CBS rejects SodaStream's Super Bowl ad
The commercial took aim at Pepsi and Coke, and that put the broadcaster in a very uncomfortable position.
SodaStream (SODA) has learned the hard way that it's not a good idea to take potshots at two of the Super Bowl's biggest advertisers.
CBS (CBS), which will broadcast the game on Feb. 3, has rejected the home soda-maker's Super Bowl ad. The issue? The commercial's content concerned the network because it took aim at Coca-Cola (KO) and Pepsi (PEP), reports Advertising Age.
It's not the first time SodaStream has courted censure with its commercials. While the advertisements aren't racy or wild, they seek to illustrate the benefits of making soda at home, rather than buying soda from the store. To that end, its first global ad campaign depicted ordinary consumers making soda at home, while shelves and warehouses filled with plastic-bottled drinks disappeared.
That message was deemed strong enough to get the commercial yanked in the U.K. late last year, with regulators deciding the campaign was too denigrating toward soda makers.
For its rejected Super Bowl ad, SodaStream took an even stronger jab at the soda giants, AdAge notes. The spot depicted truck drivers in clothing with Pepsi and Coke logos, SodaStream chief marketing officer Ilan Nacasch told the publication.
"We had submitted an ad that we preferred to show, but it was not approved, perhaps due to being too provocative regarding the bottled-soda industry," SodaStream spokesman Yonah Lloyd tells MSN Money in an email.
The new plan is for SodaStream to air an older ad that was tweaked by its agency, according to a tweet from Alex Bogusky, the co-founder of SodaStream's ad agency Crispin Porter + Bogusky.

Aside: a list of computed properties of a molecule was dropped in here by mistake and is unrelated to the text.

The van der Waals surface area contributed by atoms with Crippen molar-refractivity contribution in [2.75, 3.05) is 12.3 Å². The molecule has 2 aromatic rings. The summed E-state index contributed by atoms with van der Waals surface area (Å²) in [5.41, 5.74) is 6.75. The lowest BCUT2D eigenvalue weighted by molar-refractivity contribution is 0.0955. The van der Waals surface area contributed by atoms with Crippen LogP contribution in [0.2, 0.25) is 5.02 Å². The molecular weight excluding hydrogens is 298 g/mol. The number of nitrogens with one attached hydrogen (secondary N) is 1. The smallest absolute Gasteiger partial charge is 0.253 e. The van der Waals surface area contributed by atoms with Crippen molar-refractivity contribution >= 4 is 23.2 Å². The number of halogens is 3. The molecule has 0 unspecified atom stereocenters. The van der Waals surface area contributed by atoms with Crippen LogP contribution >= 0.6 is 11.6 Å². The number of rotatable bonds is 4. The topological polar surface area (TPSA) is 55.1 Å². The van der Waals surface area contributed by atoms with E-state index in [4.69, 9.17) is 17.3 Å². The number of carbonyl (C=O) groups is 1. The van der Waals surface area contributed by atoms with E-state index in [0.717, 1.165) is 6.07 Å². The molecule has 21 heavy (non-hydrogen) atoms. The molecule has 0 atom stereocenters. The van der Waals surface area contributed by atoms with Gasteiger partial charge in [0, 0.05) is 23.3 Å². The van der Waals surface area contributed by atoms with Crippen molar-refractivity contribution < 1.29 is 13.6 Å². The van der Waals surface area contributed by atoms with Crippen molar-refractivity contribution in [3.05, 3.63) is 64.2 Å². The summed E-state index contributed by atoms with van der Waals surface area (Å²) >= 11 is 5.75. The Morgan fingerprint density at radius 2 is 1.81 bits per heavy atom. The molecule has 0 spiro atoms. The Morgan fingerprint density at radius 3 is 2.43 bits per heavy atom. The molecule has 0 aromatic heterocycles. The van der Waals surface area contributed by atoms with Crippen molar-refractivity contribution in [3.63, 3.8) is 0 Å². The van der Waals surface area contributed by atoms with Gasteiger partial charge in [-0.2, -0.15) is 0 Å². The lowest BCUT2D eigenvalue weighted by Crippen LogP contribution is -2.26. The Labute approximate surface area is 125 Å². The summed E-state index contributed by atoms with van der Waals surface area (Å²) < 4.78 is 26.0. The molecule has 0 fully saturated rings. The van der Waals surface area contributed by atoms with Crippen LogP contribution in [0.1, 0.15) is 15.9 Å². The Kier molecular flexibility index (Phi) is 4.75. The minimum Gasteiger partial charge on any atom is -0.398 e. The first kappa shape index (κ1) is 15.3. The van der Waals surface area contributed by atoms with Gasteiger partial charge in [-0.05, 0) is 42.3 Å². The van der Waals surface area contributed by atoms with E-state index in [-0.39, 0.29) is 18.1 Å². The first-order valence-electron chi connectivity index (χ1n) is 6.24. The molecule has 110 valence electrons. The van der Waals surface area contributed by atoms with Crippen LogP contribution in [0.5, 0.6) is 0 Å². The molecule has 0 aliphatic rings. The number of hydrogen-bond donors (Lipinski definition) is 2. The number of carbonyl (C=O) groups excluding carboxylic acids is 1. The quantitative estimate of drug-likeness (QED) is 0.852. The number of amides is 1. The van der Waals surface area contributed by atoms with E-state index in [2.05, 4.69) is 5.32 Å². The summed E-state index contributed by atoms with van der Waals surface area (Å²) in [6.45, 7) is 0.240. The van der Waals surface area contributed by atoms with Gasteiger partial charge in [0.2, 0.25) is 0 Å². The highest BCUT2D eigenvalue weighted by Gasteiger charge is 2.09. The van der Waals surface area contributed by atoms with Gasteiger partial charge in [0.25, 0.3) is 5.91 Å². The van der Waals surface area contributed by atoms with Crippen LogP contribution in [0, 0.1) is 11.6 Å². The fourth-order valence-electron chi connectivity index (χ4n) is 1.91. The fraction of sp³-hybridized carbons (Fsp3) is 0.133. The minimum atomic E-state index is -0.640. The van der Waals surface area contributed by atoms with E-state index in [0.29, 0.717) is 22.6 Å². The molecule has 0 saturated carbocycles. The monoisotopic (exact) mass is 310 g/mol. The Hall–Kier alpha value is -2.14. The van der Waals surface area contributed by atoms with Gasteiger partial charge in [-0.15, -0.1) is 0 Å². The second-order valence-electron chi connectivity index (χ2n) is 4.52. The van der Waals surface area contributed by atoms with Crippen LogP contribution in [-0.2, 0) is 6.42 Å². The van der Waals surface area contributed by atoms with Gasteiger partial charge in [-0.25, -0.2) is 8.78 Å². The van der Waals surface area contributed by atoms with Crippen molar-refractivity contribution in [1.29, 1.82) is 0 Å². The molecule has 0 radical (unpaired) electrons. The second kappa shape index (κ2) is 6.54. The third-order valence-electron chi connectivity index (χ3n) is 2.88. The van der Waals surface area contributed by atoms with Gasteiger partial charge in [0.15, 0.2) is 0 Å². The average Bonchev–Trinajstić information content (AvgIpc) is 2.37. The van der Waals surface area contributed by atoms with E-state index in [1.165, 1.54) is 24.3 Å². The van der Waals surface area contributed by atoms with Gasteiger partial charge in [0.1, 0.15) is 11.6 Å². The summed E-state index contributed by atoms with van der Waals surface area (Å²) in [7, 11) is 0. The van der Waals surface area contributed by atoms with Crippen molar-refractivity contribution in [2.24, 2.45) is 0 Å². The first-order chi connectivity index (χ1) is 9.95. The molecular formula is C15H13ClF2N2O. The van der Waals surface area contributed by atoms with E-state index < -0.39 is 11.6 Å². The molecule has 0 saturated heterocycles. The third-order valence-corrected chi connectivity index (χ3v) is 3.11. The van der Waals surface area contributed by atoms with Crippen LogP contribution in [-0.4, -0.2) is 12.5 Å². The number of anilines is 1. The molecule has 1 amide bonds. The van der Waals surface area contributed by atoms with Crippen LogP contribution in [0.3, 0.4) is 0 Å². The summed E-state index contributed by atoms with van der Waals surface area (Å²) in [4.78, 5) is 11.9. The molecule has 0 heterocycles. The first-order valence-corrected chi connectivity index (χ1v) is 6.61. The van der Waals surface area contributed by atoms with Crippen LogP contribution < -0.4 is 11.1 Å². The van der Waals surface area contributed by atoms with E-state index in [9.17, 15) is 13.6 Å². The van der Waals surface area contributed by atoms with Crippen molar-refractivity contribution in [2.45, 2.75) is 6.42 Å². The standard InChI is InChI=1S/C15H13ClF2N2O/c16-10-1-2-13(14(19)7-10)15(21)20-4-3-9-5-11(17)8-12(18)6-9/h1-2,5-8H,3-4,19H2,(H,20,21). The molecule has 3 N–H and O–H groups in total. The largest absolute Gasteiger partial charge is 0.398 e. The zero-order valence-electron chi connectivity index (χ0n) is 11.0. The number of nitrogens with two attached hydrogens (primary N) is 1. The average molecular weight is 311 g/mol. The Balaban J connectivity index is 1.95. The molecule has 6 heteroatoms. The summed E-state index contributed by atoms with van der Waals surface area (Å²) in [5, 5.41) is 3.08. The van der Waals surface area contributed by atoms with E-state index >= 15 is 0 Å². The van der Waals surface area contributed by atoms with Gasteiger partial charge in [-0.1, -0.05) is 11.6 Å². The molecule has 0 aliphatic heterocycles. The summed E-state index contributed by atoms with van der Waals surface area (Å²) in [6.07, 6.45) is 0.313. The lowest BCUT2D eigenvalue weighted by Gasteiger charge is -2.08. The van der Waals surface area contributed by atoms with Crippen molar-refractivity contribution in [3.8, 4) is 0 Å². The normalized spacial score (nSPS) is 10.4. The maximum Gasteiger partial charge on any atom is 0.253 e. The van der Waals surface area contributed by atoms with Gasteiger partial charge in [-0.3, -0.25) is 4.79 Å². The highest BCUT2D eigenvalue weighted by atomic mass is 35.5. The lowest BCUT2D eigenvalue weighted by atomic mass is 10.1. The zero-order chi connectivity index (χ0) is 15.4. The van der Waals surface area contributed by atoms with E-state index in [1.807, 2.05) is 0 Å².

Creating controversy with proposed Super Bowl commercials isn't unheard of these days. The animal-rights activist group PETA, for one, often aims for attention by creating envelope-pushing Super Bowl ads. No surprise that their ads, which have featured scantily clad women having fun with vegetables, have been rejected by the networks airing the Super Bowl.
As for SodaStream, the company wasn't trying for an attention grab by getting its commercial rejected, according to AdAge.
"We really tried to comply with the standards" from CBS, Nacasch said, according to the story.
The company didn't hear from anyone from the beverage industry, SodaStream's Lloyd notes.
Pepsi will air two 30-second spots, while Coke will air one 60-second ad in the first quarter, according to AdAge.
--Aimee Picchi owns shares in PepsiCo. She has not bought or sold the stock in the past 12 months.
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Sugar? No. How about high-fructose corn syrup.
With shipping costs skyrocketing, I think a home based soda maker that would take Pepsi and Coke marketed "flavor packs" would be nice, add your own sugar or sweetener as you see fit.
No more cans of soda shipped from who knows where made with who knows what water and corn syrup, and everyone wins.
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The company is lowering its soda machine projections for the second half of the year, however.
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